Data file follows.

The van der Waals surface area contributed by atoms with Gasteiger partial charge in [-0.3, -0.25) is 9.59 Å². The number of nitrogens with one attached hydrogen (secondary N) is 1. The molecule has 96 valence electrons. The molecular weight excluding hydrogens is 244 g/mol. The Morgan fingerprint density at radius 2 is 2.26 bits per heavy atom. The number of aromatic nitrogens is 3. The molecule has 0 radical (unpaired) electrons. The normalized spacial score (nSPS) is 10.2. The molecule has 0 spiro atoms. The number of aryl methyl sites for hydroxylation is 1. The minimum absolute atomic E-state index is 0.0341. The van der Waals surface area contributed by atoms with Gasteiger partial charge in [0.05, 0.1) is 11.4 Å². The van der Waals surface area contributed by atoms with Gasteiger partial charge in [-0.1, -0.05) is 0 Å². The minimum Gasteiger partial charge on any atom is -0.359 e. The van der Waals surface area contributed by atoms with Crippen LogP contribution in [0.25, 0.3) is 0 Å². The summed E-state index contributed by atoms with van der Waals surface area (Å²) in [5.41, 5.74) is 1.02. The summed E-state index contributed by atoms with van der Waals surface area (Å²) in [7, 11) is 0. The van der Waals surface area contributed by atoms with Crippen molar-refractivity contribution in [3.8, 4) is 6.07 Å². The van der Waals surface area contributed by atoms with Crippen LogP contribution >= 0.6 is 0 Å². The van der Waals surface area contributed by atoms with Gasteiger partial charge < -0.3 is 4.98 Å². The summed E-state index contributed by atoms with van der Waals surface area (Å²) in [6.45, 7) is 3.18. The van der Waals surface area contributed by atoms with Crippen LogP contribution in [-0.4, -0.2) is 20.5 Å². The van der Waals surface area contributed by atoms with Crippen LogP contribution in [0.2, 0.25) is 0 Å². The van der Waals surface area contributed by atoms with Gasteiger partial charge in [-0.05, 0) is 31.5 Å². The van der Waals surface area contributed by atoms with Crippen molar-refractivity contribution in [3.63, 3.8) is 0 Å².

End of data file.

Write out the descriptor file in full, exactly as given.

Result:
The van der Waals surface area contributed by atoms with Gasteiger partial charge in [-0.3, -0.25) is 9.59 Å². The number of nitrogens with one attached hydrogen (secondary N) is 1. The molecule has 96 valence electrons. The molecular weight excluding hydrogens is 244 g/mol. The Morgan fingerprint density at radius 2 is 2.26 bits per heavy atom. The number of aromatic nitrogens is 3. The molecule has 0 radical (unpaired) electrons. The normalized spacial score (nSPS) is 10.2. The molecule has 0 spiro atoms. The number of aryl methyl sites for hydroxylation is 1. The minimum absolute atomic E-state index is 0.0341. The van der Waals surface area contributed by atoms with Gasteiger partial charge in [0.05, 0.1) is 11.4 Å². The van der Waals surface area contributed by atoms with Gasteiger partial charge in [-0.1, -0.05) is 0 Å². The minimum Gasteiger partial charge on any atom is -0.359 e. The van der Waals surface area contributed by atoms with Crippen LogP contribution in [0.25, 0.3) is 0 Å². The summed E-state index contributed by atoms with van der Waals surface area (Å²) in [5.41, 5.74) is 1.02. The summed E-state index contributed by atoms with van der Waals surface area (Å²) in [7, 11) is 0. The van der Waals surface area contributed by atoms with Crippen molar-refractivity contribution in [3.8, 4) is 6.07 Å². The van der Waals surface area contributed by atoms with Crippen LogP contribution >= 0.6 is 0 Å². The van der Waals surface area contributed by atoms with Gasteiger partial charge < -0.3 is 4.98 Å². The summed E-state index contributed by atoms with van der Waals surface area (Å²) in [6.45, 7) is 3.18. The van der Waals surface area contributed by atoms with Crippen LogP contribution in [-0.4, -0.2) is 20.5 Å². The van der Waals surface area contributed by atoms with Crippen LogP contribution in [0.2, 0.25) is 0 Å². The van der Waals surface area contributed by atoms with Gasteiger partial charge in [-0.05, 0) is 31.5 Å². The van der Waals surface area contributed by atoms with Crippen molar-refractivity contribution in [3.63, 3.8) is 0 Å².